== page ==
Fish not only accumulate mercury from consuming smaller fish. All fish absorb methyl-mercury from the water that passes through their gills. The longer the fish lives, the more methyl-mercury it will bio-accumulate. Fish that are not predatory and are short lived are not going to contain as much methyl-mercury as their predatory and long living relatives so these are the fish we want to be including in our diet.

What fish have high mercury concentrations?

Fish species known to be high in mercury include some Tuna, Billfish, Swordfish, Broadbill, Marlin, Mackerel, Shark, Orange Roughy and Deep sea Perch. The recommendation for fish considered high in mercury is to limit to one serve per week (1 serve equals 150g) though there is no guarantee that there will be no negative impacts from eating even this small amount contaminated fish. See the end of this article for a list of species to avoid.

What are the links between mercury and the conservation of fish species and environments?

1. Species life history characteristics and overfishing

The characteristics that concentrate mercury in certain species a) high level in the food chain and b) long life spans or older individuals, are characteristics that make these species also extra vulnerable to overfishing.

Long life history characteristics mean that even seemingly modest catches of these species are not quickly replaced naturally. Experts estimate that large fish species are down to 10% of the natural population levels world wide – these fish are often the long lived or top of the food chain species.

2. Fishing methods

In addition to being toxic for humans, tuna, swordfish, and many other fish are caught in ways that are devastating ocean habitats and fisheries. Longline fishing, the destructive fishing method often used to catch tuna and swordfish, kills thousands of endangered sea turtles per year , kills rare and endangered birdlife and is responsible for massive bycatch (killing and waste of non target fish species). The destructive dredge fishing which damages habitat by scraping the bottom and has massive bycatch issues is also used to catch species such as rays which are high in mercury.

3. Sources of mercury pollution

Each year power plants and chemical facilities create many tons of mercury pollution, which makes its way into our homes and bodies in fish.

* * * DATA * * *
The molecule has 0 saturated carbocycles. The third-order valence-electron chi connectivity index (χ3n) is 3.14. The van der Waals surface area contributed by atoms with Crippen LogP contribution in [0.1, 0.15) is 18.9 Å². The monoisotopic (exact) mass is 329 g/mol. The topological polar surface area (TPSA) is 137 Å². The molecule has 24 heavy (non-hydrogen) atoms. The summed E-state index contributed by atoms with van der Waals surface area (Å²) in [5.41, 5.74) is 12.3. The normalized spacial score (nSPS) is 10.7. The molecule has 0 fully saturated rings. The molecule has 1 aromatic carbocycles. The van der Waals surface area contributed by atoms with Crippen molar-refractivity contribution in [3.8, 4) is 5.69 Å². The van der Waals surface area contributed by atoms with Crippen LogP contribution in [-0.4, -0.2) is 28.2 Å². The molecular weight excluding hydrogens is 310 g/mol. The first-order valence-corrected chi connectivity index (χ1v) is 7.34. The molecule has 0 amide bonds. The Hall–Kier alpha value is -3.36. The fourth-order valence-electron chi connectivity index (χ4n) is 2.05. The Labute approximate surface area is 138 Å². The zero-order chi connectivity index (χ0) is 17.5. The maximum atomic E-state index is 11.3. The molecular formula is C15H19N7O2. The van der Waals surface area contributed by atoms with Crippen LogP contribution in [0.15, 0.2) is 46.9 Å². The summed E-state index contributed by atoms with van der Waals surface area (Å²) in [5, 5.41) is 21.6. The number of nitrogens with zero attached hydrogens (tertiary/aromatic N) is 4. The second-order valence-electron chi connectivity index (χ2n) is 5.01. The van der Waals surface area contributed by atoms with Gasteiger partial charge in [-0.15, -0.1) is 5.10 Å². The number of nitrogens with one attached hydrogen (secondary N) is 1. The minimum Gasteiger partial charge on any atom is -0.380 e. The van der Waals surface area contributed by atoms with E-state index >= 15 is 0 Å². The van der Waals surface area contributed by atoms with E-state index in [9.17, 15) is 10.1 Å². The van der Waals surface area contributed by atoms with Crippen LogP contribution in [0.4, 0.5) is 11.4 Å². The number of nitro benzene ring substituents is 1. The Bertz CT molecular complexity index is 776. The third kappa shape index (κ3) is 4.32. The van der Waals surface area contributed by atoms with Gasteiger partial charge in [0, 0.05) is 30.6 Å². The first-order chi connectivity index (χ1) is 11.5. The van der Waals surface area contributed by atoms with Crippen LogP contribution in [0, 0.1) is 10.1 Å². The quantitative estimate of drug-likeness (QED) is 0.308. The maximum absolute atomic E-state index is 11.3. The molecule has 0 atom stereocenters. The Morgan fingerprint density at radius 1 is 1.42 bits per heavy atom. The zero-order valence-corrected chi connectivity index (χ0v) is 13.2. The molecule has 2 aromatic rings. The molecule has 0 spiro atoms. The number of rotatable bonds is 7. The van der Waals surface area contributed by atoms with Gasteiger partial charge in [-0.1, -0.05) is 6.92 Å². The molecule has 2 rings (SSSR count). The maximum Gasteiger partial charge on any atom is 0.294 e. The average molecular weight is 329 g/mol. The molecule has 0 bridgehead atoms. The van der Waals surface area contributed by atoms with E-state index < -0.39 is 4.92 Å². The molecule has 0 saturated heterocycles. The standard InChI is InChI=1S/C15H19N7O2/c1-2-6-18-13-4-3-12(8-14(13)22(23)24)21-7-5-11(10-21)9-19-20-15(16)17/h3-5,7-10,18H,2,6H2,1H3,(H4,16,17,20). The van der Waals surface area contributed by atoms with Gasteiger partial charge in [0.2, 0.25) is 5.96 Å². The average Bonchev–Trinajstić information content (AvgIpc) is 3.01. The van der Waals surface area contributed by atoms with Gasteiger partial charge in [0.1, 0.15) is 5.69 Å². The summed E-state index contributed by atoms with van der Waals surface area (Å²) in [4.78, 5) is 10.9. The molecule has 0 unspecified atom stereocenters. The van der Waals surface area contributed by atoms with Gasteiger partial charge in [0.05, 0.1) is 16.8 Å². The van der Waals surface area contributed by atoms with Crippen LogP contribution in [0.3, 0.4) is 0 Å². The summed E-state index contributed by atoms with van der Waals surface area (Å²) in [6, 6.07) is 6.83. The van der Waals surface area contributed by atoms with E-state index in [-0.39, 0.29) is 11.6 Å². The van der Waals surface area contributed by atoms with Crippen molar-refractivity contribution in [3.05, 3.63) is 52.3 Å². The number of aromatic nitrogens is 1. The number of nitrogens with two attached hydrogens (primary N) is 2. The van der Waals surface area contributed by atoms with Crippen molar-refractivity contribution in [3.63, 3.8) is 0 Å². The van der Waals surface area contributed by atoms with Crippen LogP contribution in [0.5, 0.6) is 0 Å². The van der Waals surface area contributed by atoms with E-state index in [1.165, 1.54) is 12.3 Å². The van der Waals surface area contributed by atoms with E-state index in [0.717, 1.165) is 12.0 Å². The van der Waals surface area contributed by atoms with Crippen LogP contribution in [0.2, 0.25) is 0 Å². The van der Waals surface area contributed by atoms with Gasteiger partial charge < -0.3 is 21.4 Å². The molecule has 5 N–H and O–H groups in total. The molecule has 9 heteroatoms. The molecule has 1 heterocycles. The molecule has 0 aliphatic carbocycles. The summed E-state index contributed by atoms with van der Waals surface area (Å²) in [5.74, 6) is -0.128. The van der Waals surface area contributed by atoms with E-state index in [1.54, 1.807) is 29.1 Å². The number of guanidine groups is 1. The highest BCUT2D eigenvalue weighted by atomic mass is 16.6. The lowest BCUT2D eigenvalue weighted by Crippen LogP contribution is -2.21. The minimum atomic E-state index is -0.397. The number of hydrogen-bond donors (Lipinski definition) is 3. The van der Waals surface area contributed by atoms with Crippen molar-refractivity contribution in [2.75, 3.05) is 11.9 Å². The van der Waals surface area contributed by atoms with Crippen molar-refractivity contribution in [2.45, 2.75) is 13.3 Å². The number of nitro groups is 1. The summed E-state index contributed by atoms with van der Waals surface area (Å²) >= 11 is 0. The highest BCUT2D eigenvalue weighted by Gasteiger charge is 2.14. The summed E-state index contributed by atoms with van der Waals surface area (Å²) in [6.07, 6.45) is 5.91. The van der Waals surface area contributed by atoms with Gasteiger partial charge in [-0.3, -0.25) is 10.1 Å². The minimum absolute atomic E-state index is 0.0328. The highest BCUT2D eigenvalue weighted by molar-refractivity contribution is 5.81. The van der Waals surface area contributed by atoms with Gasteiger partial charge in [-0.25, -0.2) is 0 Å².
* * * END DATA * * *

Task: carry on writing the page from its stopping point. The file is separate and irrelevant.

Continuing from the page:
Two of the biggest sources of mercury pollution are chlorine chemical plants and coal-fired power plants. Chlorine plants, which use massive quantities of mercury to extract chlorine from salt, "lose" dozens of tons of mercury each year; power plants emit around 50 tons of mercury pollution annually. Facilities that recycle auto scrap are another big source of mercury pollution, pouring 10 to 12 tons of mercury into the air every year.

Coal is naturally contaminated with mercury, and when it is burned to generate electricity, mercury is released into the air through the smokestacks. The bulk of this mercury pollution could be eliminated with the installation of pollution-control devices. Similar devices have proved very successful on municipal incinerators, which were once a significant source of mercury pollution.

The burning of coal is a massive source of greenhouse gasses which cause global warming. So not only are coal plants causing global warming which endangers fish species and polluting local environments but they are also poisoning people and animals (e.g. dolphins) far from the source of the pollution via bioaccumulation.

What is the solution?

What is needed is a reduction in the sources of mercury pollution, less fishing for long lived, older and top of the food chain species such as bluefin tuna, sharks and swordfish and a change in the damaging fishing methods that indiscriminately catch and waste fish as bycatch, while delivering contaminated fish to our plates.

You can help protect your health and the environment by minimizing your catch, and refusing to support the commercial catch, of at risk species.

Species to avoid include:

Bluefin tuna
Spanish Mackerel
Sharks (flake)
Orange Roughy